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Convincing A Customer?

At school and at work, we need to prove that what we say is right. At work, we have to convince colleagues and defend a project. It could be called making a case. A common example would be that of a lawyer bringing proof to their arguments. Another would be the hero who convinces everyone by being very inspired himself. Another type of superhero could be a politician, full of conviction and able to get everyone to endorse his beliefs and affirm his leadership. In many cases, self-confidence is the key and it is about talking loudly, with conviction and showing self-confidence.

When you try to convince someone of something, you are stating your views and confronting their ideas. You are telling each other your positions and everyone is supposed to explain their views. You will succeed if you are able to convince the others. Success is achieved when your proposition is adopted and you manage to have everyone recognize that your’s is the best solution. This is a pretty routine exercise in professional life.

It does not work the same way in Luxury selling. By trying to convince your customer with your arguments, you want to demonstrate that you are right, which therefore means that your customer has to be wrong. And if you manage to get your customer to take a decision, it means that you succeeded in imposing your view.

Let us keep looking at Paul. An inexperienced sales advisor tries to get him to sign up to a 20-year investment plan with a convincing approach:

Paul: “I still don’t see the point of subscribing for 20 years.”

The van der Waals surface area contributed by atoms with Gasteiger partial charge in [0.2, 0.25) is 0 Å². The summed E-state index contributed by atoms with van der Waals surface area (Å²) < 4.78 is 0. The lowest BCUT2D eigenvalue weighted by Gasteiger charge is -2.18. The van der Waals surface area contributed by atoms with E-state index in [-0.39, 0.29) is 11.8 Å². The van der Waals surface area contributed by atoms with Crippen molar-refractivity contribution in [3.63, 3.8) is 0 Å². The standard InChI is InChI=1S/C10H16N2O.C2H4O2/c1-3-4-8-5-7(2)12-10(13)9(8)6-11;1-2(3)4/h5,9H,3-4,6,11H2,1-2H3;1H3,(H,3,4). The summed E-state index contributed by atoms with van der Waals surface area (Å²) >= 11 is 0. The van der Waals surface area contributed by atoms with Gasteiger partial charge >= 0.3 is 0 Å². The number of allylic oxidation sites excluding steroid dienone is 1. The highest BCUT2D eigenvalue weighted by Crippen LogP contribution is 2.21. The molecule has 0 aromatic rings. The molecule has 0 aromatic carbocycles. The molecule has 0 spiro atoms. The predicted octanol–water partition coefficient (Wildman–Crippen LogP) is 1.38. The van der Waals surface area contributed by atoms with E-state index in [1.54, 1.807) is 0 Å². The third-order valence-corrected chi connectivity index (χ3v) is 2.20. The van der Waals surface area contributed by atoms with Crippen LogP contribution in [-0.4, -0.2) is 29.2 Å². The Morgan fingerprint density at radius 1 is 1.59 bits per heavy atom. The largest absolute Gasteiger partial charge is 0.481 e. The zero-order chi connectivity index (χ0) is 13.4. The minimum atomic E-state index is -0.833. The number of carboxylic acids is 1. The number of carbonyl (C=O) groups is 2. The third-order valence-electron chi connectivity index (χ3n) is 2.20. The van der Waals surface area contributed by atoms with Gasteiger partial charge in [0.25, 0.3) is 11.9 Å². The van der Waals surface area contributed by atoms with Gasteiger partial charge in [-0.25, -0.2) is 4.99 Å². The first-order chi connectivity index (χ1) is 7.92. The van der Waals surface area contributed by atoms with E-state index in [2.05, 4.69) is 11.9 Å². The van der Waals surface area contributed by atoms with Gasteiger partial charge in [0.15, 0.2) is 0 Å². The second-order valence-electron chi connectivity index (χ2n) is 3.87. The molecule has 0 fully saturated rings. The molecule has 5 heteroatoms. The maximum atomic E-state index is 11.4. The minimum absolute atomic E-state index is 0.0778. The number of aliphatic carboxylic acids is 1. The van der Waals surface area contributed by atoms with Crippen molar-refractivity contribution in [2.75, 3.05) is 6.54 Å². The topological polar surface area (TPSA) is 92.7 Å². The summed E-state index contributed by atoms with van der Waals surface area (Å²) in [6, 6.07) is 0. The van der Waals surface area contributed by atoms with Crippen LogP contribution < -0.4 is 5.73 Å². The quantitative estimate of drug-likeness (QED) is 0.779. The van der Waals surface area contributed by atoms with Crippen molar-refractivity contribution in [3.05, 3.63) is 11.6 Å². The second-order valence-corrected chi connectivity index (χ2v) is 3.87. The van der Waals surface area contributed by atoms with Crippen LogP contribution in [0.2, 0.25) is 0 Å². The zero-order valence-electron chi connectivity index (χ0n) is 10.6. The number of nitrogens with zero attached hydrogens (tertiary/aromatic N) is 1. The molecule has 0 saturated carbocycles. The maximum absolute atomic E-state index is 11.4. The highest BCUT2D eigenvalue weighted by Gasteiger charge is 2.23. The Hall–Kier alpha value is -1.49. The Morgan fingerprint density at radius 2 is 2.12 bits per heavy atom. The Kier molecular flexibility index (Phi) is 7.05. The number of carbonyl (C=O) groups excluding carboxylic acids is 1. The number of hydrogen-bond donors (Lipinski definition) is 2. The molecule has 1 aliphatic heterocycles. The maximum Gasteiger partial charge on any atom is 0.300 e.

Advisor. “Okay, it’s really what is the best for you in terms of return

on investment.”

Paul: “Why not only 10 years or 15? And how could you be

certain about the return on investment with such an unstable economy?”

Advisor. “Well, just let me show you why you should subscribe for

20 years and not less, Mr. Morgan. You will see and you will understand why you should subscribe for 20 years. A longer period is really the best for you.”

Paul: “Well, you can always try but I warn you, I am very hard to

convince.”

The word convince comes from Latin, meaning to conquer or vanquish. It implies the notion of battling, opposition. By telling him that subscribing for 20 years is the best option, the inexperienced sales advisor will attempt to demonstrate that he is right. Paul is not receptive: why would give his attention only to be told that he is wrong? There is inevitable tension. There is a winner and someone has to compromise and accept, be a loser in the confrontation.

You can easily see that there is danger in this sort of approach to convincing a customer. Your customer is not an opponent, and he wants to be right. Even if he accepts your proposal, you need your customer to be happy and not left feeling like the loser in the conversation. More than anything, you want your customer to be happy, very happy about the decision he is taking. How can he be happy if he feels that he has had to change his initial state of mind? How can he be happy if he feels that he has no choice but to accept the sales advisor’s position? Even if he understands that the advisor is right, it is still not pleasant to be wrong.

 
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